Sudan and Egypt have a rich shared history, with both countries being under British imperial rule until the second half of the twentieth century. When Sudan was debating the terms of its independence, many Arab Sudanese argued for a union with Egypt, their fellow sons of the Nile. And now, it seems, each is holding what may be its most important demonstrations to date, at the same time. In Sudan, six straight days of protest have marked the most significant threat to the regime yet seen.
International media attention is being focused on Egypt's rekindled protests in Tahrir Square because it is the next chapter of the year-long story of Egypt's revolution. The results of the presidential runoff election set to be announced soon are viewed by liberal Egyptians as the capstone of a hijacked revolution. That the two candidates are the Muslim Brotherhood's pick and a former Mubarak prime minister is telling. And the delay in announcing those results has sparked suspicion that the ruling military council is meddling with the votes. Even if the results are verified as completely representative of the people's will, the role of the ruling generals after any transition is uncertain. To be sure, there is much to be done to complete the revolution in Egypt.
Further south, the capital of Sudan, Khartoum, has been wracked by six days of protests following the government's announcement of austerity measures last week. The June 2011 secession of what is now South Sudan took with it two-thirds of the country's oil, forcing the government to redefine its budget and rethink its priorities. The ruling National Congress Party chose to cut the number of civil servants, slash government salaries, increase taxes, and cut fuel subsidies, rather than cut down on military and security spending.
Bloomberg News reported that the reduction in fuel subsidies alone are expected to increase transportation costs by 35 percent for the average Sudanese, according to the Bus Driver's Association. This is on top of food and transportation prices that have been steadily increasing for the last several years, particularly after the secession. Inflation for May increased to 30.4 percent, according to the country's statistics agency. The finance minister has admitted that the country is effectively "bankrupt."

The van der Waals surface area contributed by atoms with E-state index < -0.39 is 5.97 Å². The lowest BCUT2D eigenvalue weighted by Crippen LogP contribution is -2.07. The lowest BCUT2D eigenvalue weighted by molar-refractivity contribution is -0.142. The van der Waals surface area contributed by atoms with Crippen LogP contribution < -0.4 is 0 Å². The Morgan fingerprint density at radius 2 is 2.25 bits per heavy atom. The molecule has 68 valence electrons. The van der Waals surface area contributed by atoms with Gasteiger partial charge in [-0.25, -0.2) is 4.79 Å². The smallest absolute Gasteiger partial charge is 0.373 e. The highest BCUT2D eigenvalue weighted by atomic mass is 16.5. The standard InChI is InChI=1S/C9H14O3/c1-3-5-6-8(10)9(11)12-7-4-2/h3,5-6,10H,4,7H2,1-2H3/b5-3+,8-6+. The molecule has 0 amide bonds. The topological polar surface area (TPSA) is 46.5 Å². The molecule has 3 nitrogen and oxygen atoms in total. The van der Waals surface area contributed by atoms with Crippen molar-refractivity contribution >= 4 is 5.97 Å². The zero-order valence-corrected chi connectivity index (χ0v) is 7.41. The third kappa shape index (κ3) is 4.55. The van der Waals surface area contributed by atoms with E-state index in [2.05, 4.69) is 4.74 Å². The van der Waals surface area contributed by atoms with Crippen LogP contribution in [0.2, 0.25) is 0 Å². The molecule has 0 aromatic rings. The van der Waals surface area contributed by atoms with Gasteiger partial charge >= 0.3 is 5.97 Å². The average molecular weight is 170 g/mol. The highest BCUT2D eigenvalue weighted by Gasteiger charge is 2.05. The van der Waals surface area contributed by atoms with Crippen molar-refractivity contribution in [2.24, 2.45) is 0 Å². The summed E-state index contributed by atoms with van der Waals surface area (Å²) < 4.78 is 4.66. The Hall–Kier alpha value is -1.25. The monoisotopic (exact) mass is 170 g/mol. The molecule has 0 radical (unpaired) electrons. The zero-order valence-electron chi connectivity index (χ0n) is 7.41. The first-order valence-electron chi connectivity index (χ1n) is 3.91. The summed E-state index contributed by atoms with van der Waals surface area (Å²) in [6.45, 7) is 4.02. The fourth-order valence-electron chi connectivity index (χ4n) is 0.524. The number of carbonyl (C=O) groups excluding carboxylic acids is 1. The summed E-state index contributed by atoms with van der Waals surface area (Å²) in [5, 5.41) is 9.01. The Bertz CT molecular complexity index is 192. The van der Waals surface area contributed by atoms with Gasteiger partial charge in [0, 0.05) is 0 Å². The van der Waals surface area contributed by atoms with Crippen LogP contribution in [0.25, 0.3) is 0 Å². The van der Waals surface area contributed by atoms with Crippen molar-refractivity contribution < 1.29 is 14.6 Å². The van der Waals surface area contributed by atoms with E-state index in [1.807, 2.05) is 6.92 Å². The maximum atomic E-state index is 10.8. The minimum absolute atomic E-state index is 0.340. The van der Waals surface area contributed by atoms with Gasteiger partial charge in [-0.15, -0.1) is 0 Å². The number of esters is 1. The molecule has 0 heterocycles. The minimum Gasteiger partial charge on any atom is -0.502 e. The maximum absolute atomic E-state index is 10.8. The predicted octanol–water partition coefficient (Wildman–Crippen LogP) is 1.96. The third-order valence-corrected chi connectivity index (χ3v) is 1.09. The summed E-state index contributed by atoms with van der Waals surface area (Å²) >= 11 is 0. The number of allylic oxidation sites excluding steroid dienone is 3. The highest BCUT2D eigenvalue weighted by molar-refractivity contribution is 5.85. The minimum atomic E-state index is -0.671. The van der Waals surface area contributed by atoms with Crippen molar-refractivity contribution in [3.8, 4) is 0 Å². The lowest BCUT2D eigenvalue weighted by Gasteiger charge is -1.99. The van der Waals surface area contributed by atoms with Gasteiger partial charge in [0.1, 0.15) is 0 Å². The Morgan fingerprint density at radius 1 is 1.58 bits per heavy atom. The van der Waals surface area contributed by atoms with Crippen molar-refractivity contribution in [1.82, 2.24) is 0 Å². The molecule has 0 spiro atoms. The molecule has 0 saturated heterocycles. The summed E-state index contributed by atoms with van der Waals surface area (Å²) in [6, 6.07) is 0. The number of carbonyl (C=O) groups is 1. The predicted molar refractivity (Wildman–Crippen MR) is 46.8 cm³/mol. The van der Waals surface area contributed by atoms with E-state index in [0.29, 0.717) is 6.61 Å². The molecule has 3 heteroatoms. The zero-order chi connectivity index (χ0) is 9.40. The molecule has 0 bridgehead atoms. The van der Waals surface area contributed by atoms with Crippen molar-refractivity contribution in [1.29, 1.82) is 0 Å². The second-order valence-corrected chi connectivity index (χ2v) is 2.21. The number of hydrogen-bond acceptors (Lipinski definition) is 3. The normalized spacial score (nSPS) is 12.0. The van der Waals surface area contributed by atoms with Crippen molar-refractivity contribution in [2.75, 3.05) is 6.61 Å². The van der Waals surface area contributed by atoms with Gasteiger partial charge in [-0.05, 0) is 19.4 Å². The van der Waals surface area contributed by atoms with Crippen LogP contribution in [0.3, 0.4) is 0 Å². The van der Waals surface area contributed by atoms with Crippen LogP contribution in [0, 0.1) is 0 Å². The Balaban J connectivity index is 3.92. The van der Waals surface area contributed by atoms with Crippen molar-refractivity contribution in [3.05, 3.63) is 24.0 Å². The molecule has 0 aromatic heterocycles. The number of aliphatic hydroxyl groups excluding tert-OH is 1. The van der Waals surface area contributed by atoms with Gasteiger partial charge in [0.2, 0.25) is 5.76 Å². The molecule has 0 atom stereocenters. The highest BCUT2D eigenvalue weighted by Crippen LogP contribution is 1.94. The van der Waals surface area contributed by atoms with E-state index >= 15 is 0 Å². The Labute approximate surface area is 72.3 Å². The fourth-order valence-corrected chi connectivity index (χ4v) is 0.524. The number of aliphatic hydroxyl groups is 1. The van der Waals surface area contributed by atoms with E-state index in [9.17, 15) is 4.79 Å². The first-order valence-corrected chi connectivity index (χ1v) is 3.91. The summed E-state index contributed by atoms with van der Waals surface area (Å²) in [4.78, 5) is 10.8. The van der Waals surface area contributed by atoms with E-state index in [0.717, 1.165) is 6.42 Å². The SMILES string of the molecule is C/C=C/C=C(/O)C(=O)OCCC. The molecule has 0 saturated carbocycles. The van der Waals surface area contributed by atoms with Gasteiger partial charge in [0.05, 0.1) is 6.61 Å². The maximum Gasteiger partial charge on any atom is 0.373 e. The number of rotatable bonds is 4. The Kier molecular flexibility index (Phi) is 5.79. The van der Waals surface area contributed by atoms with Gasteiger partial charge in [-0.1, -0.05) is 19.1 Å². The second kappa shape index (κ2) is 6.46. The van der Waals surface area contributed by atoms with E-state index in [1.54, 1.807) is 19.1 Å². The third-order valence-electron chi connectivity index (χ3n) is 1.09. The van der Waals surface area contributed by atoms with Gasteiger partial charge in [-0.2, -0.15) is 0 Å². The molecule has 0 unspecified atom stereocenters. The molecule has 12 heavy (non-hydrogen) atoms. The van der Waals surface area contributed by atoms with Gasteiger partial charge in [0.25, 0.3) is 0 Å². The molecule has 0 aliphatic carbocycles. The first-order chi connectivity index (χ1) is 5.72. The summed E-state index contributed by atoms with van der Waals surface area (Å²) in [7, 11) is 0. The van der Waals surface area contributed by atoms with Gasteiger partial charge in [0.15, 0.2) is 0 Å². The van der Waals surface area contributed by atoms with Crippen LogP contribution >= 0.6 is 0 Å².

The announcement of fresh austerity measures pushed the population too far and a group in the girls dormitories of Khartoum University began protests on the 13th. One of the biggest issues with past attempts to organize protests in Sudan has been the gulf that separates Westernized, educated, liberal young people and the more conservative general population. However, when all Sudanese realized how these measures would make it even more difficult to eke out a living, the base of the protests broadened to include many non-activists.
Most interestingly, there are reports -- as yet unconfirmed -- of police officers joining the protests. These optimistic reports are tempered by easily confirmed reports of police and plainclothes security officers beating and detaining those protesting. There are also reports of students who have died in custody over the last week.
The protests are not the only threat to the regime's 23-year grip on power. The prospect of war with South Sudan has become all too real in the past months, with tensions peaking after South Sudanese troops occupied the town of Heglig, Sudan's only remaining major oil field. Meanwhile, rebellions continue to rage along the Sudan-South Sudan border and the Darfur region, with the different groups of rebels recently agreeing to coordinate their efforts.
The regime is also rife with internal revisions. Hardliners demand that the country reconquer South Sudan, the military wants more money to deal with the many conflicts in the country, Islamists are pushing for an Iran-style theocracy, and the businessmen who have become wealthy under the regime fear the plummeting economy and increasing isolation. Sooner or later, it will be impossible to reconcile the sometimes-competing demands of these important interests.
At the moment, it is difficult to get reliable information out of the country. I'll keep in touch with contacts there and try to get some verifiable information on how many have been detained, injured, killed, the numbers at the protests and their intensity. As of this second, there have been protests since midnight local time until now. The protests may end with the government successfully crushing them, the government hunkering down and waiting for the storm to pass, or internal and external pressures forcing the regime to step aside. Those options are presented in decreasing order of likelihood. An update will be up within 24 hours.